Investment-grade corporate bonds, emerging market local and hard currency bond funds as well as unconstrained bond funds all saw strong net inflows continue from the previous months. High-yield bonds were something of a dissonant, seeing €206m in net outflows in June. Government bonds, however, recovered from a streak of net outflows, seeing almost €0.5bn in net new money.
“Funds in the USD-hedged global flexible-bond category were the main beneficiaries of the rush to bond funds,” said Matias Möttölä, associate director of EMEA manager research at Morningstar.
The PIMCO GIS Income Fund was especially popular in June, amassing net inflows of €4.1bn. It is now Europe’s largest open-end active fund. In total for the month, PIMCO saw inflows of €5.8bn into its Europe-domiciled open-end funds, taking its year-to-date total net inflows to €27bn.
Partly thanks to renewed interest in bond funds, 2014 now seems a very long time ago for the asset manager. In the year of former ‘bond King’ Bill Gross’s shock departure from the company, Pimco suffered record net outflows of €19.7bn.
Benign outlook for credit
But why are investors buying bond funds so enthusiastically, while central banks are expected to tighten monetary policy, leading to a pick-up in bond yields across the board? This topic is worth a separate analysis, but to keep it short and simple it perhaps suffices to say that investors believe central banks will actually not tighten that aggressively in the face of sluggish inflation numbers.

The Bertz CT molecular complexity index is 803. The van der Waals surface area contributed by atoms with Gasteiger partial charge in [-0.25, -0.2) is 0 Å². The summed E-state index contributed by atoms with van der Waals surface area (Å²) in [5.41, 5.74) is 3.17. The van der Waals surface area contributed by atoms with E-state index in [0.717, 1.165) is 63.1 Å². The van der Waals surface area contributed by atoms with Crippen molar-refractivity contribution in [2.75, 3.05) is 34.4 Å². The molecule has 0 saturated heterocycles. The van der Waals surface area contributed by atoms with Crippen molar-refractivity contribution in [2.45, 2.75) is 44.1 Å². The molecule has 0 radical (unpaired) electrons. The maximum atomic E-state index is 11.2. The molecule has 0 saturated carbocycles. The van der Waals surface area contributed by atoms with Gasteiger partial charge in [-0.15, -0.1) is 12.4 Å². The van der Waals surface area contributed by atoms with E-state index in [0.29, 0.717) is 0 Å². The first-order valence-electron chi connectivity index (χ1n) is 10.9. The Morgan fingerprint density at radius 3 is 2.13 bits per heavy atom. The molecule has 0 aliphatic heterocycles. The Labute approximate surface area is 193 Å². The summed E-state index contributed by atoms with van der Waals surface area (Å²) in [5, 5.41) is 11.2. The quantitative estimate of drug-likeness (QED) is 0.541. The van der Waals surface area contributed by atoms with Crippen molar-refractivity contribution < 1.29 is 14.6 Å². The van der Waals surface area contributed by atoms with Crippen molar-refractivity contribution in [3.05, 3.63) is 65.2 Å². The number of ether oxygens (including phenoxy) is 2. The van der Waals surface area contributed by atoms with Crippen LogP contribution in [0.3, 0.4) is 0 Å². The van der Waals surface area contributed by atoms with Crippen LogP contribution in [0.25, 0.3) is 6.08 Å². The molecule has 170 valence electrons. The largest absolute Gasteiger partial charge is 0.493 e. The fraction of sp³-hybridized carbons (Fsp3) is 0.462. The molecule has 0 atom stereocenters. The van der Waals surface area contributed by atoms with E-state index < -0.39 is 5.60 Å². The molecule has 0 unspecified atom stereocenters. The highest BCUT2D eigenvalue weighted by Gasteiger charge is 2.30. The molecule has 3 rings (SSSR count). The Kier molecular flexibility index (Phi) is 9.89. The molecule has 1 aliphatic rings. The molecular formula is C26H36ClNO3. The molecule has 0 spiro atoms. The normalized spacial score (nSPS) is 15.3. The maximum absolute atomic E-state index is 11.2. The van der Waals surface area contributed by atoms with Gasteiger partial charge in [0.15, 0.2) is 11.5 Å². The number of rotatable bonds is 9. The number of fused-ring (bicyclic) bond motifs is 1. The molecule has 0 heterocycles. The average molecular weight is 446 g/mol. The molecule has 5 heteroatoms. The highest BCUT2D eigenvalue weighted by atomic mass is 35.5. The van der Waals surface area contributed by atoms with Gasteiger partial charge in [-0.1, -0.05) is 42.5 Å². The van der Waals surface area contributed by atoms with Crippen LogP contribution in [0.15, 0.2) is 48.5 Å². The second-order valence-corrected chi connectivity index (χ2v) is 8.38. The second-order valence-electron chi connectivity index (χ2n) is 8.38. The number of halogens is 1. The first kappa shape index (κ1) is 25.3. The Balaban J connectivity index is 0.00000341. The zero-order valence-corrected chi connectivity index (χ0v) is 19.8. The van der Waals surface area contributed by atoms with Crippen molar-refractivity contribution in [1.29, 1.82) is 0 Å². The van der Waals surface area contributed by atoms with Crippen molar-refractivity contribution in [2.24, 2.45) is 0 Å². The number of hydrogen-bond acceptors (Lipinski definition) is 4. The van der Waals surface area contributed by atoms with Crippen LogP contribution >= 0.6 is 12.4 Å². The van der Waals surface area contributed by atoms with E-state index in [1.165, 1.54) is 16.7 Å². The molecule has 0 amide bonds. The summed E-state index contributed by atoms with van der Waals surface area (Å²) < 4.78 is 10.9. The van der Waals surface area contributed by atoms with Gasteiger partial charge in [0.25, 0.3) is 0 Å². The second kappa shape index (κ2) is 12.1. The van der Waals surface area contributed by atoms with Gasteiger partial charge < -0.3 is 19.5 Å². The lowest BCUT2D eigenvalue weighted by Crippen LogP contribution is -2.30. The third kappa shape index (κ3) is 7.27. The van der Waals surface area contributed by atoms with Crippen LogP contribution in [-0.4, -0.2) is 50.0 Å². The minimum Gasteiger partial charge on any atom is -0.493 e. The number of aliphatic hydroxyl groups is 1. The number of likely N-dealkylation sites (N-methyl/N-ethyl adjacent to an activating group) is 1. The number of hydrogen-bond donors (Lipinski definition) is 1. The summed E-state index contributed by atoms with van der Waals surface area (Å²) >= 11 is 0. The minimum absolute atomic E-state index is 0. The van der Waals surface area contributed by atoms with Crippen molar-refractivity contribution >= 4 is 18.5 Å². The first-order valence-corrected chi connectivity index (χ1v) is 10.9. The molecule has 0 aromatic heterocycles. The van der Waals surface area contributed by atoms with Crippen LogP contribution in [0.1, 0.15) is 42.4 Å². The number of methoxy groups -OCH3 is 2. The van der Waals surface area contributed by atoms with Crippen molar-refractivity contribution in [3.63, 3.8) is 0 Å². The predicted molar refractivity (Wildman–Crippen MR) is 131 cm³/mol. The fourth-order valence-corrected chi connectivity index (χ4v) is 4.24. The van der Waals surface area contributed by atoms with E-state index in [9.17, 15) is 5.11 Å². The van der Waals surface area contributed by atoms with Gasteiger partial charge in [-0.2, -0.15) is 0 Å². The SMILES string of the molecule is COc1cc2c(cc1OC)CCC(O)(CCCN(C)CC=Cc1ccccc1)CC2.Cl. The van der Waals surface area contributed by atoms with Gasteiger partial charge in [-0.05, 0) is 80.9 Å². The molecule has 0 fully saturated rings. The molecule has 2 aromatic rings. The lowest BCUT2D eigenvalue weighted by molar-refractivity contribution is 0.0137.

“To us it makes sense for central banks to start policy normalization, with buoyant financial markets and world economic growth likely to move up in the coming years,” said Kommer Trigt, head of global fixed income at Robeco.
“However, lacklustre price pressures and structural problems, such as low productivity growth and high income inequality, suggest that this policy normalization will be very gradual.” Accommodative central bank policy combined with modestly accelerating economic growth yet low inflation should be good for bonds.
While government bond yields should continue to edge higher, their rise will be contained. At the same time, credit spreads will tighten while default rates stay low. This should be a good environment for credit to perform well. Little wonder higher-risk credit funds (in addition to flexible bond funds) are enjoying record inflows this year.